Any successful conviction of Capital Murder attracts capital punishment, that is the death penalty. You could serve a life sentence without the possibility of parole.
Second-degree Murder charges are all other forms of Murder other than First-degree Murder charges. Cases of self-defense and accidental killing, among others, are tried as Second-degree Murders. Furthermore, if your First-degree Murder action was out of coercion, you could face Second-degree Murder charges. The charges carry a 15 years-to-life prison sentence if convicted.
Arson is defined as the willful, malicious, or reckless setting of fire to property, land, or a building. Under California law, arson is defined in two ways:
- Willful or malicious setting fire to land, building, or other property as described in Code 451 PC
- The unlawful setting of fire to land, building, or another property - the law refers to these arson cases as reckless arson; in other cases, it is termed as reckless burning
It is upon the prosecution in arson cases to prove your state of mind when committing the crime. This determines whether the charges brought against you will be prosecuted as per the dictates of Penal Code 451 or Penal Code 452.
Penal Code 451 provides certain aspects as the benchmark set for prosecutors should they prosecute you under Code 451 PC. First, you must have willfully caused the fire and set it on a property that was not your own. The property, in this case, includes bridges, personal furniture, cars, clothing, public property, and power centers, among others. Furthermore, the prosecution should prove that the property was damaged. The degree of property damage does not matter. As long as some damage resulted from the fire, you stand accused of arson under Penal Code 451.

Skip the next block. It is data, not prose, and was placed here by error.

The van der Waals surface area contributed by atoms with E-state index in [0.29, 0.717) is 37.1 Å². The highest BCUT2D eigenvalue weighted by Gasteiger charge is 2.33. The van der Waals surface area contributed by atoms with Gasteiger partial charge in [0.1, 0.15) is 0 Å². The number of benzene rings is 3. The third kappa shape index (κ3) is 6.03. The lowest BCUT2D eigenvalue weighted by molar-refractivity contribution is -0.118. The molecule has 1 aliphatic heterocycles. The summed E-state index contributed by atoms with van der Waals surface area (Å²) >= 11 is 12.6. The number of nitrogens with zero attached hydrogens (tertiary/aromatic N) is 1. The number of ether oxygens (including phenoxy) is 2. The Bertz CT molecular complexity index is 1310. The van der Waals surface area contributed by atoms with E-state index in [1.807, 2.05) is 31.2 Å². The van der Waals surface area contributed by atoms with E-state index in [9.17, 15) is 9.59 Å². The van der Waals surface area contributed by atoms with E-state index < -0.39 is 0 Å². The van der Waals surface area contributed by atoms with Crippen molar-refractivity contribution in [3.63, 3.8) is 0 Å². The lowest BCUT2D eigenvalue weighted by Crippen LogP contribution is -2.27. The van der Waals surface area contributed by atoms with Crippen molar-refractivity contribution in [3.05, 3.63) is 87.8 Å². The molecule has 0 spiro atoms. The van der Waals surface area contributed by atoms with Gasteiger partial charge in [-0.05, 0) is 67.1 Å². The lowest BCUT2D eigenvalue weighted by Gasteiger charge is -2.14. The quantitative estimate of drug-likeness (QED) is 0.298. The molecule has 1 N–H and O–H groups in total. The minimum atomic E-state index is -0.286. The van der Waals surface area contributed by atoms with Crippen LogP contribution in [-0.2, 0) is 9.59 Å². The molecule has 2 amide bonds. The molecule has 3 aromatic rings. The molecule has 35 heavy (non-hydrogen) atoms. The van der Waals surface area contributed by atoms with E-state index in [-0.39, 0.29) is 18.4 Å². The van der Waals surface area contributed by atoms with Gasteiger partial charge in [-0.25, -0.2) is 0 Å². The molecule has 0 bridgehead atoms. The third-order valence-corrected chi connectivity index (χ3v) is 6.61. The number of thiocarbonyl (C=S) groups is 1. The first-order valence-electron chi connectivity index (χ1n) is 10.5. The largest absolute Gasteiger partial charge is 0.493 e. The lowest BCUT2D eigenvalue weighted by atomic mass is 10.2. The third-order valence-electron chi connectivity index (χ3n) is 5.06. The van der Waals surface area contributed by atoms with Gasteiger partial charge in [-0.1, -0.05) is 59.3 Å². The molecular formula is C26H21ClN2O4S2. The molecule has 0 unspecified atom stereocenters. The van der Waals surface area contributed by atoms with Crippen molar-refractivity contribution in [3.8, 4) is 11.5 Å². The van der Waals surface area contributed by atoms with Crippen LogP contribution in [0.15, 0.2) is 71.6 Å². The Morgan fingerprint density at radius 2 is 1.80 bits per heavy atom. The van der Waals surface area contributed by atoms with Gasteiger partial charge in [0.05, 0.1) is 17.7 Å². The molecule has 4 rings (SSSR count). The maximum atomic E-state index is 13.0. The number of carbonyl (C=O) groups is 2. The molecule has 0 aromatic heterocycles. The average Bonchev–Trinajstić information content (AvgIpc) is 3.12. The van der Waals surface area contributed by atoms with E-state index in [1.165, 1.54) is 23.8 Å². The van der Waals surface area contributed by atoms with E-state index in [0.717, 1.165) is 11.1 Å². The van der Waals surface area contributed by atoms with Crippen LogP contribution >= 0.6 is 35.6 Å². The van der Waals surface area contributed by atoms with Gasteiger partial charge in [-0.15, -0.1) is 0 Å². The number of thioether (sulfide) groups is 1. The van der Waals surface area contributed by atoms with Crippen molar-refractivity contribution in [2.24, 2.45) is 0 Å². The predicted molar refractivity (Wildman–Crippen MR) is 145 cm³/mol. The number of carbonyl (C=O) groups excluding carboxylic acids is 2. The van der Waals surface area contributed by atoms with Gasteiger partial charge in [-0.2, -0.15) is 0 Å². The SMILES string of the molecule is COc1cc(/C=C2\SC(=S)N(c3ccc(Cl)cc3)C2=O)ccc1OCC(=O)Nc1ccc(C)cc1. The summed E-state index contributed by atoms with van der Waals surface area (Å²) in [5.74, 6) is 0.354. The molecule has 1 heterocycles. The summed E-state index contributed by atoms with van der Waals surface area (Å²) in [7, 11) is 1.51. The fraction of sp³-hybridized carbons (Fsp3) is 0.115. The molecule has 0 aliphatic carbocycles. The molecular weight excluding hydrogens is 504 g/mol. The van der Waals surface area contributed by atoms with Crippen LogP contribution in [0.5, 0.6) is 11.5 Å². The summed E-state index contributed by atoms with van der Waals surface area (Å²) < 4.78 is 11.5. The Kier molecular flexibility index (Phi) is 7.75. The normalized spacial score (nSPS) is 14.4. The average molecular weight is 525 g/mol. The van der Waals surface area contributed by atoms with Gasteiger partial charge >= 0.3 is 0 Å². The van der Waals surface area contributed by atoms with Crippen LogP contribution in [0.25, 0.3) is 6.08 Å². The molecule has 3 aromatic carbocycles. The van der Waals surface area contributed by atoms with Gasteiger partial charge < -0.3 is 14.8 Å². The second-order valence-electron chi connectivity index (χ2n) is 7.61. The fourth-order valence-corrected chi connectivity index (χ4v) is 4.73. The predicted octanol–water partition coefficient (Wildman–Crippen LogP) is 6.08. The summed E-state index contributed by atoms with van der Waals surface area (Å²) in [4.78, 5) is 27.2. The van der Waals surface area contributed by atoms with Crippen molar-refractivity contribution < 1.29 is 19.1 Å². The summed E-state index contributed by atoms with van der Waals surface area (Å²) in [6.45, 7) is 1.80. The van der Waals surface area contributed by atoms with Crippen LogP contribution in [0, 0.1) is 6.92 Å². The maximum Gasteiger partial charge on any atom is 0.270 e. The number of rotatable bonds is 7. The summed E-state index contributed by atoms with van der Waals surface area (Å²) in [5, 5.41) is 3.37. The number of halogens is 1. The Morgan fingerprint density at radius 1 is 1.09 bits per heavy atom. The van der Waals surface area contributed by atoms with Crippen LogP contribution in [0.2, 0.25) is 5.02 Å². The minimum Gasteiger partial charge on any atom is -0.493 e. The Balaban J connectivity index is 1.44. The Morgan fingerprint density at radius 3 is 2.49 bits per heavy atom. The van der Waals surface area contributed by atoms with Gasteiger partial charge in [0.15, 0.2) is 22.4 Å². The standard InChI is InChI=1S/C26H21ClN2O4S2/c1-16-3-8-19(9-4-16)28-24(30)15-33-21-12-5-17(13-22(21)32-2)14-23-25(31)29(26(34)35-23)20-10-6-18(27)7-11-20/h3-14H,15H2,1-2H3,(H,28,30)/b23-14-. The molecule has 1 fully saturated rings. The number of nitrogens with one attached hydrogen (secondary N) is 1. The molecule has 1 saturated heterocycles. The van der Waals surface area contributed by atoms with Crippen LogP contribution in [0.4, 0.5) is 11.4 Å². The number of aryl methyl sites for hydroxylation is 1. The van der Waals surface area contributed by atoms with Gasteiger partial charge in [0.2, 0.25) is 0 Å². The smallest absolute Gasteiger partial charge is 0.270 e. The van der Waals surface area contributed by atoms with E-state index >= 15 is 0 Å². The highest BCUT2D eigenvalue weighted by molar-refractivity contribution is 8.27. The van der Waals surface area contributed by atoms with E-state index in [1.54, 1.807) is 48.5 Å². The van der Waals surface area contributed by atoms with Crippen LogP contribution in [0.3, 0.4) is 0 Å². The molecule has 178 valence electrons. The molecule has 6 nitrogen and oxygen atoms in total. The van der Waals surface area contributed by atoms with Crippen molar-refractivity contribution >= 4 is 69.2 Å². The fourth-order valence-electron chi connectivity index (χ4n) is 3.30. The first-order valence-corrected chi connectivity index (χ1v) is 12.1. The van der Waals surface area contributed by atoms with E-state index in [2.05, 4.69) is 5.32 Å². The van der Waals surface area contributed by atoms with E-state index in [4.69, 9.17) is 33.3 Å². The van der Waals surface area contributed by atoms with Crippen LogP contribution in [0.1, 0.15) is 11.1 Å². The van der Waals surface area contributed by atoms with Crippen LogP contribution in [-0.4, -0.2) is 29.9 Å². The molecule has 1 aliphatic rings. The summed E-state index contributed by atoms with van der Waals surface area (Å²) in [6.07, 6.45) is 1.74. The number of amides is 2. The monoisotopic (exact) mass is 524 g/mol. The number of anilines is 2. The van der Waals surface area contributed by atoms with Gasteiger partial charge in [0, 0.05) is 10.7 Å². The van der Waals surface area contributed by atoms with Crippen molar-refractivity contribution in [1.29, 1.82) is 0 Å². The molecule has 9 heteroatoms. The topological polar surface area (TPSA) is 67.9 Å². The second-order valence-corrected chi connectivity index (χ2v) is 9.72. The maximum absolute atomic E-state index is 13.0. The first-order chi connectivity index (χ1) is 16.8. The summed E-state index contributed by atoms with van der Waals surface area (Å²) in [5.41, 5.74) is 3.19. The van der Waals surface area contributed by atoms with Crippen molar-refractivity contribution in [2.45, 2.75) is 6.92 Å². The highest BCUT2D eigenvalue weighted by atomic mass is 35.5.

Code 452 PC sets different arson terms. While you may not have planned or intended to set the property, land, or building in question on fire, you may have ignored the risks of your actions. This means that you were conscious that starting the fire posed a particular threat to you, others, and their property. However, you chose to ignore the risks. Doing so is contrary to how a reasonable individual, in similar circumstances, would act. Your actions, therefore, show liability on your part.
The penalties for arson vary depending on the nature of your case. That is, the judge will consider the nature of the property that was set on fire, and whether your case was reckless arson or malicious or willful arson. Furthermore, any injuries from the arson case as well as your criminal history will all be used to determine the punishment equal to the crime.